Healthy Lunches - images of kids

6 healthy school lunch ideas your kids will actually eat

It’s almost September, which means back-to-school time and a return to the daily routine of packing school lunches. Let’s admit it . . . we as parents all resort to store-bought granola bars, applesauce and drinking boxes at some point, but with the options below, hopefully you’ll start out this school year on a healthier note!

  1. Water and milk are best to drink

    Find a cool, reusable drinking container you kid loves (maybe an Elsa or Teenage Mutant Ninja Turtle will do the trick) and use a fun cooler pack or freeze the water container to use as a cooler pack to keep the drink cold throughout the day.

  2. Soup, chili or pasta

    If you make a slow cooker meal on the weekend (or also a great idea for those busy weeknights when you don’t have time to cook!), ensure there is extra for lunch leftovers. One of my son’s favourite is this carrot and lentil soup (he calls it “honey soup!”). Warm a thermos with hot water for a few minutes, then heat the food and place in the thermos. This should keep it warm enough for the first nutrition break.

  3. Cheese and crackers

    Look for low-fat flavoured rice cakes and whole grain crackers. If your child doesn’t like cheese, try some yogurt. Add a protein like turkey or chicken and kids can make cracker ‘sandwiches’.

  4. Bread creativity: Wraps, pita and more

    A great alternative to the traditional sandwich and there’s definitely more choice out there now compared to the Wonderbread we grew up with! Try different kinds of grains, flatbread or tortilla wraps with a variety of filling options – fruit, veggies, tuna, cooked egg, deli meat, etc. Let your kids pick out what they like.

  5. Veggies/fruit and dip

    Switch it up and try something new (snap peas and cauliflower or kiwi and strawberries). Your child can help prepare it and sort the foods by colour, shape or texture – a learning experience! Healthy dip options
    include hummus, plain yogurt, guacamole or a low-fat salad dressing.

  6. Muffins

    Muffins are quick and fun to make on the weekend with your kids, and are a great alternative to packaged granola bars and sugary gummy snacks. A few favourites in our house include: cranberry blueberry bran muffins, banana muffins and broccoli and cheese muffins.

For more ideas and tips, check out our Welcome to Kindergarten healthy eating video, featuring Andrew Hunter Elementary School students and created in partnership with the Simcoe Muskoka District Health Unit.

Remember to label all containers with your child’s name and make sure your child can open and close the containers  on their own. Use reusable containers to encourage waste-free lunches, and ask about classroom and school allergies so you are aware of what is safe to bring to school.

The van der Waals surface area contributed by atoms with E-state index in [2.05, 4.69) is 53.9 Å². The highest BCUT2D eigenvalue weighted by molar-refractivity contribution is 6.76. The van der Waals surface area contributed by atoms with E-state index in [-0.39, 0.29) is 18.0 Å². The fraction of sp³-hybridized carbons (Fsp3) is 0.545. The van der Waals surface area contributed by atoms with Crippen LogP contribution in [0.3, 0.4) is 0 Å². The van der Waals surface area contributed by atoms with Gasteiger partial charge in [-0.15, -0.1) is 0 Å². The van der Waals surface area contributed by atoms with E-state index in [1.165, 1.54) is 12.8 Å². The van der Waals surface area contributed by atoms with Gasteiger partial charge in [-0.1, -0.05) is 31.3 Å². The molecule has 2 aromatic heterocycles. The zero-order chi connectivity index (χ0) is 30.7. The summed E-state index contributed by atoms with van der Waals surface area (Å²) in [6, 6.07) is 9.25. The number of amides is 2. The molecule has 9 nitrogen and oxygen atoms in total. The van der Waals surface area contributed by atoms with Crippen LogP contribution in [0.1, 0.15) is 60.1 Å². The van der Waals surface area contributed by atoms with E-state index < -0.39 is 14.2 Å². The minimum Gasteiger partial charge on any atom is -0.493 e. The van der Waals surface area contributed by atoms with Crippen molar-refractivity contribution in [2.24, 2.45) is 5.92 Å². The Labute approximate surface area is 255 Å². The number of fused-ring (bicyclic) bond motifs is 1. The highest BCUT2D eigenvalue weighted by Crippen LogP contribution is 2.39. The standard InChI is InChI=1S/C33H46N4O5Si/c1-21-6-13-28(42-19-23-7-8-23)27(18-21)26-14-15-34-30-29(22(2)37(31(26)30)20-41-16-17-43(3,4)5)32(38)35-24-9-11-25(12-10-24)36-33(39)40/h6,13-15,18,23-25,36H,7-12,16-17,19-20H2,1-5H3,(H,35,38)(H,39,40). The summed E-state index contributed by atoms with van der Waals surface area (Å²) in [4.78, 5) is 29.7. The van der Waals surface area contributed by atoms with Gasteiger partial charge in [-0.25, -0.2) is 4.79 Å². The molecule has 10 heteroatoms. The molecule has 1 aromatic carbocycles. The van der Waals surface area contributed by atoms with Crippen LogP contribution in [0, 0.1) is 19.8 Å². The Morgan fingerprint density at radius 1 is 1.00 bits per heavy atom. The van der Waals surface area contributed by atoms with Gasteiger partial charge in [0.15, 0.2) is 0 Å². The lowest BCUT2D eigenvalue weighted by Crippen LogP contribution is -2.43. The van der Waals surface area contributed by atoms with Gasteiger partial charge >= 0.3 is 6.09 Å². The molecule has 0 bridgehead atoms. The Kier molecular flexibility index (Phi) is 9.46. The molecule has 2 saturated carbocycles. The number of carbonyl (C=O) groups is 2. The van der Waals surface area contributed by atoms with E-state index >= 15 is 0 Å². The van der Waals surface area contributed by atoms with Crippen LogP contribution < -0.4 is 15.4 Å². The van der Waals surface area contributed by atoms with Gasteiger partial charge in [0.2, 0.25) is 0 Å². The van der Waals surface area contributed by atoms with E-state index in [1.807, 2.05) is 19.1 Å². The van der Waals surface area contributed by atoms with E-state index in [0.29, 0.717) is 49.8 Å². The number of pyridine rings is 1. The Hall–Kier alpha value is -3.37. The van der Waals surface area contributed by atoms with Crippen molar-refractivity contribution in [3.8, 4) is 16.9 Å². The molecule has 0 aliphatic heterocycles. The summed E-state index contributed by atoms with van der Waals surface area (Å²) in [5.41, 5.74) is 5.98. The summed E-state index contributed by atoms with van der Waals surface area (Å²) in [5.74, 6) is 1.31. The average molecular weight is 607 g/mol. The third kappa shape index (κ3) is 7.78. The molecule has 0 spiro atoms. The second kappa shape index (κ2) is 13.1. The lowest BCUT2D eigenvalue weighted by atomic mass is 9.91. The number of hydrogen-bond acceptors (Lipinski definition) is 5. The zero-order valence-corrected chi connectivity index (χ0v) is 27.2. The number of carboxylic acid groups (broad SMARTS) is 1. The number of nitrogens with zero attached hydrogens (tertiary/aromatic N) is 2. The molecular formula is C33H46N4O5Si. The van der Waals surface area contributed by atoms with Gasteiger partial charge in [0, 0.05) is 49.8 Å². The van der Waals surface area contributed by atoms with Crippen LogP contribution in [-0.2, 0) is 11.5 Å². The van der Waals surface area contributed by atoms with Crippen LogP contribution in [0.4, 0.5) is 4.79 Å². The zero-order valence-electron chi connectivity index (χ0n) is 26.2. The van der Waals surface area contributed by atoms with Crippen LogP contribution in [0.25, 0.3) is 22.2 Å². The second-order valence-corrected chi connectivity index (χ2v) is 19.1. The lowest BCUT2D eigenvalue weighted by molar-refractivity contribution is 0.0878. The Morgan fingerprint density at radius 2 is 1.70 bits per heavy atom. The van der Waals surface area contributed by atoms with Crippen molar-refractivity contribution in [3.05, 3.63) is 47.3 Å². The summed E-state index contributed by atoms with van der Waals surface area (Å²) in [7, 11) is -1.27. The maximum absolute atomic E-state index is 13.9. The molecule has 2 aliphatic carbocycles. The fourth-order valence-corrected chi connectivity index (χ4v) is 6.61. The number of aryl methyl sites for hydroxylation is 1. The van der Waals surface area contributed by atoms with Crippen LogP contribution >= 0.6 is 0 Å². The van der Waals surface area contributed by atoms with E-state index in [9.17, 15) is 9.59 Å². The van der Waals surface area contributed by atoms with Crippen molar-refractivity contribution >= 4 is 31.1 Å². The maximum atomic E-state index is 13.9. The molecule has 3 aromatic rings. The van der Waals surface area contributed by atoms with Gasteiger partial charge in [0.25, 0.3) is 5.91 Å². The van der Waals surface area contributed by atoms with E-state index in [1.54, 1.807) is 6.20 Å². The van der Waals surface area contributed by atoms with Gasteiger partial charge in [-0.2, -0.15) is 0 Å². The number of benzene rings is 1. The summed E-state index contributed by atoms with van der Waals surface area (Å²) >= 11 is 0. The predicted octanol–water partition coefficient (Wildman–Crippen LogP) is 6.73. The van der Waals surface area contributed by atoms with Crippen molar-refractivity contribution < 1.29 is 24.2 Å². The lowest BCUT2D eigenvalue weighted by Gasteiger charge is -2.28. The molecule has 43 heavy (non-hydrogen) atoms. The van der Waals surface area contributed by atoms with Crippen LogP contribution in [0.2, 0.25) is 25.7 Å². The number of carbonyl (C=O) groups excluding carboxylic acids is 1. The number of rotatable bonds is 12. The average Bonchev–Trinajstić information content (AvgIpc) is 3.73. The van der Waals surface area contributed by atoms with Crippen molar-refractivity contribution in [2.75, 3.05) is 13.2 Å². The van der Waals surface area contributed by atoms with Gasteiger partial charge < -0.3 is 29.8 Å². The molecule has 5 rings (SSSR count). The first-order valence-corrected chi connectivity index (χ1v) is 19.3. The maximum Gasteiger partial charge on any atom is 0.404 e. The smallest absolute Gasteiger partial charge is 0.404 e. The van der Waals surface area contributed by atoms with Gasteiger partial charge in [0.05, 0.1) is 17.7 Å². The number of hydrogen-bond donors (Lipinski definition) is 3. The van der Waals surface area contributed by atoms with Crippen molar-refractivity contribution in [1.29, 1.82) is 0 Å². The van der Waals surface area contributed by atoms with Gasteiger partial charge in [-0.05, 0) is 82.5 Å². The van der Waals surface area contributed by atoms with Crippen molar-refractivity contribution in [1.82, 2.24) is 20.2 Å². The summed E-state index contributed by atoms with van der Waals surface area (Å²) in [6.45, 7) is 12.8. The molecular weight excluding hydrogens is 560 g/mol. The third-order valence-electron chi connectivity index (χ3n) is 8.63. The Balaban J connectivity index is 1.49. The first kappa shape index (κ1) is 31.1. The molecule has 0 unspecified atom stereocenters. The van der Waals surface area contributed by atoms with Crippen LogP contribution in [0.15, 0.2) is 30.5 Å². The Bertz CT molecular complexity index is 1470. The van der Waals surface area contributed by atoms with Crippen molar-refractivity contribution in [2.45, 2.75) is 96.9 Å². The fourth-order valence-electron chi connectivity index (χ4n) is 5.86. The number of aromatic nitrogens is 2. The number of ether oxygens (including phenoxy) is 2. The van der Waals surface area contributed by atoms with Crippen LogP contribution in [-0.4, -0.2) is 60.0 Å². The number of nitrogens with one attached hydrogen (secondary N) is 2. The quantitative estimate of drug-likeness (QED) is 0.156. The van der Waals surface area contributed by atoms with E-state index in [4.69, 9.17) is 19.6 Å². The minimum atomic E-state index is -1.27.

Also, encourage your child to help make and pack their own lunch and snacks – they will be more likely to eat it if they help prepare it. Even three, four and five year-olds can help pack the containers in their lunch bags. Healthy eating helps kids focus in the classroom and gives them the energy and nutrients they need to learn and play!

~ Melanie Rumley, Communications Specialist, SCDSB

Sources

EatRight Ontario

Simcoe Muskoka District Health Unit

Health Canada

Preparing for the first day of Kindergarten

With the first day of school only a month away, many parents have started thinking about how to prepare. For parents with children starting Junior Kindergarten, there is a new routine to think about, along with what to pack for their child and how to make them feel comfortable about starting a new journey.

The first day for all Junior Kindergarten students in the Simcoe County District School Board is Thursday, September 7.  Here are some helpful tips on what to pack and get ready for the big day:

Be supportive
Some children feel a mix of nerves and excitement about heading back to school. Listen to your child and provide support. Show your child a photo of you on a first day of school and talk about your own experiences. Remind your child about all the caring people at his or her school. Talk about a time when your child overcame anxiety.

Get excited while prepping together
Pick a first-day-of-school outfit together, shop for lunch ingredients and plan the lunch menu for the week. Involving your child in the back-to-school planning can help generate some excitement. During these activities, talk about the great things about school—like seeing and making friends, the new staff members your child will meet, the sports and activities and the interesting things they will learn throughout the year.